22. Los Angeles Clippers (25-36) - The curious resigning of Mike Dunleavy and subsequent trades for cap space have once again made the Clippers a barely relevant basketball team, although their record says that they're now awful this season.  This team continues to riddle even the most brilliant of basketball fans, as there's no reason for a team with that kind of talent to be as mediocre as they are.  They have a good point guard, a good center, and good contributors at every position out there.  But they just never can put it together.  Hopefully, Blake Griffin comes back next season fully healthy and this team makes some kind of stride going forward.  There's really no excuse anymore to not succeed.

23. Philadelphia 76ers (22-38) - Nobody's been able to figure out what's going on in Philadelphia all season long.  Eddie Jordan just hasn't given this team any kind of identity or style and the play has been indicative of that.  The Allen Iverson saga has become bigger than the franchise as of late (something that most teams wanted to avoid, which is why Iverson was so available for Philadelphia).  They didn't make any moves at the deadline and I'm curious as to why they didn't, because they either need to get into rebuilding mode or spend ridiculous amounts of cash to be a playoff regular.  Because there isn't a more stale team in the league than this 76ers squad.

24. New York Knicks (21-39) - The Knicks can put up numbers in bunches but still look like garbage some times on the court.  That effort against the Cavaliers was pathetic but at least they rebounded to beat up on Detroit last night.  David Lee has been one of the most consistent players on the court league wide and if not for him the Knicks would probably be in worst shape than they currently are.  Bill Walker looks to be a great find off of Boston's bench (after hearing their interest in Michael Finley, you think they're regretting letting Walker go?) but then again, everyone looks to be a great find when they get in D'Antoni's gimmicked system.  They have a bad team, but that's mainly because they've freed up the space to go after who they want this offseason.  For the sake of their fans, they better get them, because if not this franchise is going to be in really bad shape.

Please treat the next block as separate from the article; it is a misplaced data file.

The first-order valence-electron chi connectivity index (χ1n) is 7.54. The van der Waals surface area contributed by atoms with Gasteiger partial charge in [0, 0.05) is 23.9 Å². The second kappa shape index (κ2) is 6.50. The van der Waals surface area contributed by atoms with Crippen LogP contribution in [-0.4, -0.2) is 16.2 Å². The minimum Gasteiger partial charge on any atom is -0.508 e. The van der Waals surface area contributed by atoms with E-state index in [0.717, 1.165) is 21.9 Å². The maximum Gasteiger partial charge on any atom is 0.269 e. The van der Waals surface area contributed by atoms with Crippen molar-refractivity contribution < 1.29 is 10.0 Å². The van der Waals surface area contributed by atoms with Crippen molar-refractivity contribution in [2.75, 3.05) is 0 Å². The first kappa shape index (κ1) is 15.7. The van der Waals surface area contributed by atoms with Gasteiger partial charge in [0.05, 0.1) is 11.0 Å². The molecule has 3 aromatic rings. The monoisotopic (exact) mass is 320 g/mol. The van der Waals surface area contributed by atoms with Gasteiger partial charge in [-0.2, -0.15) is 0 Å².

25. Washington Wizards (21-37) - Moving Antawn Jamison and Caron Butler has been so great for this Washington franchise.  It's not that those were bad players, they're really good players.  In fact, their new teams are both in the top four of these power rankings.  And their additions are a big reason why.  But Washington needed a change in identity, and disassociating themselves from anybody involved with the team's playoff runs was a good thing for the future.  Now without the constraints of commitments to veterans, Flip Saunders has taken the handcuffs off this team and their play has been indicative of such.  Andray Blatche, especially, has been huge since the trade deadline and looks fantastic out on the court.  They're still not a good team, but at least they're a team Wizards fans can be prouder of.

26. Detroit Pistons (21-40) - The Ben Gordon and Charlie Villanueva signings officially look awful.  In fact, they look like some of the worst moves league wide in a long, long time.  It's not as if this team has the cap space to improve, the coaching that gives me confidence things can turn around, or even the young talent that you know they can build around.  Rodney Stuckey, Jonas Jerebko, Austin Daye, Will Bynum, these are all nice players for good teams but they're not players you want to hitch the future of a franchise to.  When you look at the paychecks that Gordon, Villanueva and Jason Maxiell are getting in Detroit, it's no wonder why this team is so average.  They've invested in the wrong types of players and this franchise is in dire needs of a makeover.

27. Indiana Pacers (20-41) - They've really taken a step back this season and injuries have been a big part of it.  Danny Granger, Mike Dunleavy and even the likes of Jeff Foster and Tyler Hansbrough have all missed substantial time this season.  It's not as if this team was stacked with talent to begin with, so the injuries just make things worse.  Jim O'Brien looks as good as gone, and this is another team that really needs some kind of makeover.  I look at the players Larry Bird has brought in and the players he's drafted, and I don't think he's done a bad job in Indiana.  I just don't look at the roster as a whole and say "there's something to like here."  Danny Granger hasn't been able to duplicate the success he had last season and neither has Troy Murphy for the most part.  Those are probably the biggets reasons why Indiana has taken such a drastic step back.